Photo by Brazen volunteer. 
Mrs Notthat loves the sun and will never complain about the heat. She's so weird.

Photo by Brazen volunteer.

I keep telling myself that if I didn't stop and take pictures, I'd probably win the race. (In reality, I likely lose about a minute total because of the picture taking. Since I usually take about twice as long to finish as the winner, leaving the camera at home would only minimally help my time while making me have to come up with some other excuse to stop and rest during the race.)

This picture doesn't really show it well (there's actually a runner, Alram - not her real name, hidden in there), but part of that trail between the second and third aid stations is the best on the course. Granted, a lot of it is going uphill, but being in the trees for once was a nice change.

The volunteer is happy to see me since it means the search party can be called off.
Finally, the third aid station at mile 8.63 appears - we are well over half done. But the heat was really strutting its stuff by now, and I was starting to drag a bit.

There are two small hills between here and the next aid station - the last two real hills on the course. And no shade.

The fourth aid station is actually the second aid station a second time. It's at mile 11.13, which means there is only a bit over 2 miles left (the Half was actually about 13.4 miles long). And a chunk of that is downhill. Sadly, I was not able to take advantage of that, and ended up shuffling my way towards the finish line.

The one surprise was that Haiyr (not her real name) was actually behind me coming out of that aid station. She quickly caught up and walked with me for a bit before bolting off for the finish line. 

I did manage to finish, eventually. Mrs Notthat had finished 25 minutes earlier, and won third place in her age group. The Endorphin Dude survived the grilling and had a sub-3 hour finish time - an impressive accomplishment on this course.

I was REALLY tired and wanted to lay down. (It looks like I'm grimacing in pain, but I'm actually laughing since nobody could figure out how to get my camera to work.)

Last weekend's race was shorter (10 miles) but had a lot more climbing and about the same amount of heat. But the San Jose heat is different than the Mt Diablo heat, and it seemed to have a larger impact on me. I didn't feel like I was sweating as much, but the sweat lines on my shirt would beg to differ. I did pretty well with taking my salt caps, but I think I should have taken them more frequently as it warmed up. (I took one SaltStick cap every 30 minutes, but still started to get some cramping the last  couple of miles if I tried to run. And I should have kept taking them once I finished since I started getting that tingly "I need electrolytes NOW" feeling after a bit of sitting around.)

The good news was that my stomach wasn't upset (not that I felt like eating), which was a nice change for a hot run.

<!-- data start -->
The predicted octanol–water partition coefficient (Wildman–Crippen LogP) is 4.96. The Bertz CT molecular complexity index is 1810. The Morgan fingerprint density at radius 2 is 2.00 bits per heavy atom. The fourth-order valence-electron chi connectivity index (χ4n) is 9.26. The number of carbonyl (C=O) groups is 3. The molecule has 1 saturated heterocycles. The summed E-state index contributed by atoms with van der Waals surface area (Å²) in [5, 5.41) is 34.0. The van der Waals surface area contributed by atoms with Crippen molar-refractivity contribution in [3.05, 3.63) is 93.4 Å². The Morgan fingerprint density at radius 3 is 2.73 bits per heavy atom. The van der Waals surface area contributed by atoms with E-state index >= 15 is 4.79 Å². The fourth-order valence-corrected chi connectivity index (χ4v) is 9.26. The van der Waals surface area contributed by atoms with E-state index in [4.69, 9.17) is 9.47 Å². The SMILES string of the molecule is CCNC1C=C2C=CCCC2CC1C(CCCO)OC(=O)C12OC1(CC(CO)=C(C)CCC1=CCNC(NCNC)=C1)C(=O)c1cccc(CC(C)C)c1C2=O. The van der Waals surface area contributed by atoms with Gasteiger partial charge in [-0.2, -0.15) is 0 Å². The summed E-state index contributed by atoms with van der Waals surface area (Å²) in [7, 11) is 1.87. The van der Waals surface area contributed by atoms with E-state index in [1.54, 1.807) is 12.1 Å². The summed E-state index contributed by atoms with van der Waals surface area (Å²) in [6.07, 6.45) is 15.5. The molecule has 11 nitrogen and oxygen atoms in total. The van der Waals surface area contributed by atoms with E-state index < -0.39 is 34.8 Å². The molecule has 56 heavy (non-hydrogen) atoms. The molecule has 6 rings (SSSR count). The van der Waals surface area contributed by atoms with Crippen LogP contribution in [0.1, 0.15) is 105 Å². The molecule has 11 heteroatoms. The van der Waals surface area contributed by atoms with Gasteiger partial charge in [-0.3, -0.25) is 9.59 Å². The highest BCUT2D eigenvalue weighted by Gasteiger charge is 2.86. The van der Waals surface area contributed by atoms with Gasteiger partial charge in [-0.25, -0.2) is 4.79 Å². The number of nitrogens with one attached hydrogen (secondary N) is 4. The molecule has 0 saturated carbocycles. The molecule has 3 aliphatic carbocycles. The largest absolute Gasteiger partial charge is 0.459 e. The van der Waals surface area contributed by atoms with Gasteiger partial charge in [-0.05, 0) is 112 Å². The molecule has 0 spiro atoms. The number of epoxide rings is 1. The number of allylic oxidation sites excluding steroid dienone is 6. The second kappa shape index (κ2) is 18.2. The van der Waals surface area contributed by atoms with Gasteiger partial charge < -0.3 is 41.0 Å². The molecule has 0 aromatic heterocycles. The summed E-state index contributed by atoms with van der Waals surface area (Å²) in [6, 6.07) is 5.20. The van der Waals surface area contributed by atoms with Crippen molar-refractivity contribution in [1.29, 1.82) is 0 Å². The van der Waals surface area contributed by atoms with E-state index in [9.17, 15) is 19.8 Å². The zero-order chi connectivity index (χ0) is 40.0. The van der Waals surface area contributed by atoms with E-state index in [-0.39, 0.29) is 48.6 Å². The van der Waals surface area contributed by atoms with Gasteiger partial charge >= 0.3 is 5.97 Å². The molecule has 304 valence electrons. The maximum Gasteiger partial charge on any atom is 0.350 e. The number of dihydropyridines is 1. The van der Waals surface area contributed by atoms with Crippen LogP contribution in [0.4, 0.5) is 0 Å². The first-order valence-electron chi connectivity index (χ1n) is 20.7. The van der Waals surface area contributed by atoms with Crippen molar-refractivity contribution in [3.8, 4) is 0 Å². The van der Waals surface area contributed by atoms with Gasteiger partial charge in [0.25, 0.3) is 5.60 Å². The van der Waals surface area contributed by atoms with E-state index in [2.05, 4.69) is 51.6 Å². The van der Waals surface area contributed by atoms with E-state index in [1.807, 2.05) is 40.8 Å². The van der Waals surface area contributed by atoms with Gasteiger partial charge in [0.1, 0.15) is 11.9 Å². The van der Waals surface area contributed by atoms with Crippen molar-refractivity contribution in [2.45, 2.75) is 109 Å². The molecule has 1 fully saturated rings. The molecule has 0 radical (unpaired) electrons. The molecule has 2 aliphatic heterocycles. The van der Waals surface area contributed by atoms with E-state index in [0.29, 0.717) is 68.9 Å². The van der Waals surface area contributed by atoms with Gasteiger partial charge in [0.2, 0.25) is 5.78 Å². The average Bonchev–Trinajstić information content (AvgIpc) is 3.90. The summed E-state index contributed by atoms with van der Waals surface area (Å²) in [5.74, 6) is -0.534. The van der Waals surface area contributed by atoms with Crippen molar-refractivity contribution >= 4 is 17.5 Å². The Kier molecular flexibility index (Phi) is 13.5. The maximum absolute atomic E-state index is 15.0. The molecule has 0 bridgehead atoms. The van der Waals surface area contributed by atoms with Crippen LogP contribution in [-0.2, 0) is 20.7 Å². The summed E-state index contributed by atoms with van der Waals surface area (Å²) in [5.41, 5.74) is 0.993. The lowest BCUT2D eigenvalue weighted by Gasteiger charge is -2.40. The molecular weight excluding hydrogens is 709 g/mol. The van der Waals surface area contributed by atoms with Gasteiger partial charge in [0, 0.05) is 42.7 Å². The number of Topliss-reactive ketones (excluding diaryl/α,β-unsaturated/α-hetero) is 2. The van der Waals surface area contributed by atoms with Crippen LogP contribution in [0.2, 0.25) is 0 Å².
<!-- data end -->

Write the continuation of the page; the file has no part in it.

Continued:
Rocky Ridge is in four weeks. (Gulp.)

We won't be running any races next weekend and the following two weekends are flat road Half Marathons (San Jose Rock 'n Roll  and the Redwood City Oktoberun). Rocky Ridge is a bit frightening given my current conditioning, although if the heat holds off and I use the early start, I should be able to finish it before dark.


That's it - move along…

PS: You can see more of my pictures here.

Sunday, September 16, 2012

The Diablo is as mean as ever

Trail races that involve Mt Diablo are always challenging and never routine. I've been roasted, frozen, and nearly drowned there. And worn out. Always worn out.

Coastal's Diablo Trail Run is a bit unique because it offers you a chance to run (ha ha ha) all the way to the summit. The three short distances offered (4 mile, 10 mile, and Half Marathon) are simple out-and-back courses ("See hill, climb hill.") The longer distances (Full Marathon and 50K) also start by charging up Mt Diablo, but then wander around some other areas of the park before heading back. (Except the 50K, which goes back up the to the summit one more time - the views are just that nice!)

In my mind, the sweet distance is the Half Marathon - you get to go all the way to the summit, grab a fashionable rubber band to prove you made it, then fly all the way back down. (It is by far the most popular distance of this race.) Bragging rights for bagging the Diablo summit will get you much respect. (Bagging the summit twice for the 50K will get you some blank stares since that's just too hard to comprehend.)

We needed to get home early though, so Mrs Notthat and I ended up doing the 10 mile course. It has most of the climbing of the Half, but none of the glory.

At least the simplified course map was easy to visualize.

Last year we arrived about ten minutes after the race started. This year, we were in time to see the horror that was Ynnep's (not her real name) stuffed spider. (This is tarantula season on Mt Diablo. Seriously - this place throws everything at you!)

Ynnep and her spider won the Full Marathon. 

That's Mrs Notthat dropping her pants for all to see… another pair of pants. It was a bit cool at the start,    so she had on at least three layers of pants and four layers of jackets and shirts.

One surprise was seeing Hteb and Nairb (not their real names). I did the Half at this race last year with them, and none of us learned a thing and all came back. Nairb had been sick all week and ended up settling for the 4 mile race while Hteb got her rubber band and the glory that comes with finishing this Half.

Another surprise was seeing Coach Luap (not his real name) out to do his first race in quite a while. Man, he knows how to pick 'em.

The first three miles were pretty shady. I looked forward to returning this way, knowing this shade would feel great. (And completely forgetting that, as the sun rises, shady bits become sunny bits. It was quite sunny when I came back through here later.)